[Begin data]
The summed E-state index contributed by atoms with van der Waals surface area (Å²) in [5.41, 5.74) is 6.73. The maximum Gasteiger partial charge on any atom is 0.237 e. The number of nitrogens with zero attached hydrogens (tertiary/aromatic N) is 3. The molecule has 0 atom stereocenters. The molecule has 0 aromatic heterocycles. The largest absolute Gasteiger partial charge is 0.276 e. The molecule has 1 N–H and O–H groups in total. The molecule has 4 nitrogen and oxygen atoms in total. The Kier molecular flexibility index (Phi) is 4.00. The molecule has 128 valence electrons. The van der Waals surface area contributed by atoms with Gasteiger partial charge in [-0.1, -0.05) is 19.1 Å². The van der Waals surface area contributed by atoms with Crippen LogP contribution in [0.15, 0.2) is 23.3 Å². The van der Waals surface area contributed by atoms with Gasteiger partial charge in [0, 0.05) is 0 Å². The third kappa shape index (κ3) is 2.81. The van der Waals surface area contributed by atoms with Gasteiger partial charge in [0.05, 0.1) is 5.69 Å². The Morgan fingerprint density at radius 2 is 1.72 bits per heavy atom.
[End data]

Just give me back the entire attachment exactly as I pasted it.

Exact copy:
The summed E-state index contributed by atoms with van der Waals surface area (Å²) in [5.41, 5.74) is 6.73. The maximum Gasteiger partial charge on any atom is 0.237 e. The number of nitrogens with zero attached hydrogens (tertiary/aromatic N) is 3. The molecule has 0 atom stereocenters. The molecule has 0 aromatic heterocycles. The largest absolute Gasteiger partial charge is 0.276 e. The molecule has 1 N–H and O–H groups in total. The molecule has 4 nitrogen and oxygen atoms in total. The Kier molecular flexibility index (Phi) is 4.00. The molecule has 128 valence electrons. The van der Waals surface area contributed by atoms with Gasteiger partial charge in [-0.1, -0.05) is 19.1 Å². The van der Waals surface area contributed by atoms with Crippen LogP contribution in [0.15, 0.2) is 23.3 Å². The van der Waals surface area contributed by atoms with Gasteiger partial charge in [0, 0.05) is 0 Å². The third kappa shape index (κ3) is 2.81. The van der Waals surface area contributed by atoms with Gasteiger partial charge in [0.05, 0.1) is 5.69 Å². The Morgan fingerprint density at radius 2 is 1.72 bits per heavy atom.